Until July 2019, Sunak was a junior minister in the Ministry of Housing, Communities and Local Government. But after a stint as chief secretary to the Treasury, during which he was widely praised, Sunak was in the perfect position to take over when Sajid Javid quit as chancellor in February 2020.
The subsequent coronavirus outbreak in the UK left Sunak facing the challenge of steering the country through the economic consequences of the pandemic.
In March 2020, he announced a £350bn package of loans and grants to help Britain cope with the impact of lockdown on the economy. Days later, Sunak introduced the furlough scheme through which the government paid millions of workers' wages.
He also oversaw the controversial Eat Out To Help Out scheme, which provided a government-backed discount in restaurants, cafes and pubs. The scheme was later criticised for potentially having caused a rise in Covid cases and costing the taxpayer "an eyewatering £849m after soaring way over budget", said the Daily Mail.
As the pandemic eased, Sunak was tasked with tackling the growing cost-of-living crisis. He faced criticism in 2021 for axing the £20-a-week increase to Universal Credit that was part of the government's emergency Covid support package. Research by the Joseph Rowntree Foundation suggested that the cut – which slashed the incomes of six million people – would push more than 500,000 people into poverty.
"Just weeks before the cut was confirmed…the chancellor requested planning permission to build a private swimming pool, gym and tennis court at the Grade II-listed Yorkshire manor that Sunak and his wife, Akshata Murty, purchased for £1.5m in 2015," openDemocracy’s Adam Bychawski reported.
Sunak defended his wife's financial arrangements, explaining: "Every single penny she earns in the UK she pays UK taxes on", and "every penny that she earns internationally, for example in India, she would pay the full taxes on that".
He added: "it wouldn't be reasonable or fair to ask her to sever ties with her country because she happens to be married to me".
Could Sunak be ousted by the 1922 committee?
Today marks the end of Sunak's period of immunity from being replaced as prime minister – it is generally understood that new leaders cannot be challenged in their first year or in the year following a confidence vote should they win it.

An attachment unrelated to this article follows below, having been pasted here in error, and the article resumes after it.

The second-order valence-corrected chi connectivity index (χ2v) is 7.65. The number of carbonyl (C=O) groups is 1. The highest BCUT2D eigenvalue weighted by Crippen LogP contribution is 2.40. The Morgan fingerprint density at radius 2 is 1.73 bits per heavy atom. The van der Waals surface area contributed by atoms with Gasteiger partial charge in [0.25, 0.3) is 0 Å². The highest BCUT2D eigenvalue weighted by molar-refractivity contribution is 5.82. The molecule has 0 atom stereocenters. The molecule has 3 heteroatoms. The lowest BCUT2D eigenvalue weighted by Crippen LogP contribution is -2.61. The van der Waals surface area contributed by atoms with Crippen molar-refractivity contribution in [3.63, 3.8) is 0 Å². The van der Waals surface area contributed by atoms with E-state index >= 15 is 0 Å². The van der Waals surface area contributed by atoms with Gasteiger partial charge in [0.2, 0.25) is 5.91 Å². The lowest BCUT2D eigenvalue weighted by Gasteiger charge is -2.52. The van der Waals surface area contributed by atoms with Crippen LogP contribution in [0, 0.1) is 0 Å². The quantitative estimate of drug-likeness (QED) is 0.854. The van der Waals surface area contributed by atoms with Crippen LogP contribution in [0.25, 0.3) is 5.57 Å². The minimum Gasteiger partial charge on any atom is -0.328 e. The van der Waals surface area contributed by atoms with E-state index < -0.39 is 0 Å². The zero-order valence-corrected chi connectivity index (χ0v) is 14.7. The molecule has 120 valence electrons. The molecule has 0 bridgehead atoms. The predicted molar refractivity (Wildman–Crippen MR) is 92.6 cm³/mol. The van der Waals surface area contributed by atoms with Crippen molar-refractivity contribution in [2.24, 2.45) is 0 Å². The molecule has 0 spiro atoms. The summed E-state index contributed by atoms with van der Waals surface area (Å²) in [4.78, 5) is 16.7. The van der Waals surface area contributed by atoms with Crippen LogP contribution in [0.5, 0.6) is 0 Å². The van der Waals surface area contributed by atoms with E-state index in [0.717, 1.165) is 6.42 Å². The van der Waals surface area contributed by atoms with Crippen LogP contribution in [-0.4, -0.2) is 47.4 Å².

The Sunday Times's Tim Shipman reported that some 20 to 25 letters have been submitted or are about to be submitted to 1922 chair Graham Brady.
"What was clear is that they want to get rid of the prime minister; what was less clear was who they wanted to replace him with," one MP told The Sunday Times. "I told them I didn't think the British public would forgive us for changing prime minister again and that it would likely hurt not help our electoral fortunes."
The question now is "should Sunak be panicking?" said Rachel Cuncliffe in the New Statesman. A confidence vote is triggered if 15% of Conservative MPs submit letters indicating they want a change of leader, and following the recent by-election defeats, that means 53 letters would need to be submitted to the 1922 Committee.
Even if, as reported in The Sunday Times, around 20 letters had been submitted the Tory rebels "would appear to have less than half of what is needed". "A handful of disgruntled MPs sabre-rattling does not herald another change of PM," said Cuncliffe.
By taking these “drastic steps on immigration”, Sunak will “put his political credentials on the line”, said The Spectator’s Balls. “If it works – and stranger things have happened in the past seven years – the mood in both the party and the country could shift.”
Continue reading for free
We hope you're enjoying The Week's refreshingly open-minded journalism.
Subscribed to The Week? Register your account with the same email as your subscription.